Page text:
New York Attorney General’s Office has arrested two nurse aides for allowing an elderly patient with dementia to leave a New York nursing home facility. Attorney General Eric Schneiderman announced the charges against the two nurse aids, Janet Rose and Verlanda Paulma, of White Plains Center for Nursing Care. Both nurses are charged with endangering the welfare of a physically disabled person, and if convicted, could face up to five years in jail.

 

According to the Attorney General, video footage shows the 74-year-old resident leaving through an unlocked door shortly before 8:00 PM on May 26, 2017. The nurses then neglected to perform the mandatory safety checks on the nursing facility’s residents evpexels-photo-101808-300x200ery 15 minutes. Between 8:00 PM and 9:30 PM, no one at White Plains Center for Nursing Care noticed the resident has left the facility. According to the indictment, Rose falsely recorded that the safety checks were performed during this time period. For that reason, Rose also faces a felony charge of Falsifying Business Records in the First Degree.

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A man walked into a Jewish nursing home in the Bronx last Saturday where he attacked and robbed an elderly man on his birthday. According to the NYPD, hate crimes against Jewish people in New York are up nearly 29 percent in 2017. That means that hate crimes against Jewish people now comprise 29 percent of all hate crimes in the city.elderly-man-abused-300x169

On December 2, Alen Califano apparently told the security guard at the door of The New Jewish Home University Avenue Assisted Living that he needed to use the restroom. After being allowed into the building by the security guard, he began searching through the rooms of different residents and eventually made his way to the fourth floor of the building. Continue reading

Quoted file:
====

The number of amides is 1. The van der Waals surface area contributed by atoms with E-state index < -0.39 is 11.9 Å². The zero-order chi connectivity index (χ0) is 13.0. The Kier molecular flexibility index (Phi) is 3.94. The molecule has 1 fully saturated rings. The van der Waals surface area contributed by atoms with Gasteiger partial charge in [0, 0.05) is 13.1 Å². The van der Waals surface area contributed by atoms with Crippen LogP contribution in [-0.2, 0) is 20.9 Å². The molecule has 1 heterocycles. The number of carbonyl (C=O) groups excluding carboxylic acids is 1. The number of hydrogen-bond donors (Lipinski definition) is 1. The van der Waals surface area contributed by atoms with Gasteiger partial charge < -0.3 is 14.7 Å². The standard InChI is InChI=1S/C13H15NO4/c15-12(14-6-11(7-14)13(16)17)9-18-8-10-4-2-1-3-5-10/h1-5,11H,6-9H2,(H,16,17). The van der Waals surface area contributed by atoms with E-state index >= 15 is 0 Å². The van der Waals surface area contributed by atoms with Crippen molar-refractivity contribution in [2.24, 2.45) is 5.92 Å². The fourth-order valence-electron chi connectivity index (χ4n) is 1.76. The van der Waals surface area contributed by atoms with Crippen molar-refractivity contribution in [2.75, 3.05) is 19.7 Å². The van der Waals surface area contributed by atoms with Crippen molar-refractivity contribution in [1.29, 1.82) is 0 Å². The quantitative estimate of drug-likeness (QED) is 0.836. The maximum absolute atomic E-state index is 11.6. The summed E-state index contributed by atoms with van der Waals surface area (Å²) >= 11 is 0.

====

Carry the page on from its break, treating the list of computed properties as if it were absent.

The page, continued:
A new report details the chronic deficiencies in nursing home care and its effect on the elderly and disabled Americans that live in these facilities. The report, published by the Long Term Care Community Coalition, details nursing home facilities that are woefully understaffed and failing to meet the needs of its residents. Because nursing homes receive funds by Medicare and Medicaid, they are largely regulated by the government. The report, consequently, mostly blames bureaucratic incompetence and under-funding for its failure to effectively monitor these facilities.

According to the report, the breadth and consequences of the government’s failure to take care of our elderly and disabled are vast. As the so-called “Baby Boomers” enter into their twilight years, an estimated 40 percent of Americans will at some point spend time in a nursing home that is subject to federal oversight.

A substantial portion of the problem is blamed on the so-called “yo-yo” phenomenon. This occurs when a nursing home or other assisted living facility is found to be out of compliance, but then only corrects the problem temporarily. In an effort to fix the problem, The Center for Medicare and Medicaid Services (CMS), created the Special Focus Facility Program (SFF) which was meant to monitor facilities that have racked up multiple compliance violations. Because of under-staffing and insufficient funding and a requirement that states help fix the problem, the program has failed to fix the problem. Continue reading

All nursing homes that receive more than $10,000 are required by federal law to report any suspicion of crimes against their elderly residents. While there have been reporting problems, the Department of Health and Human Services has vowed to increase enforcement of these federal regulations.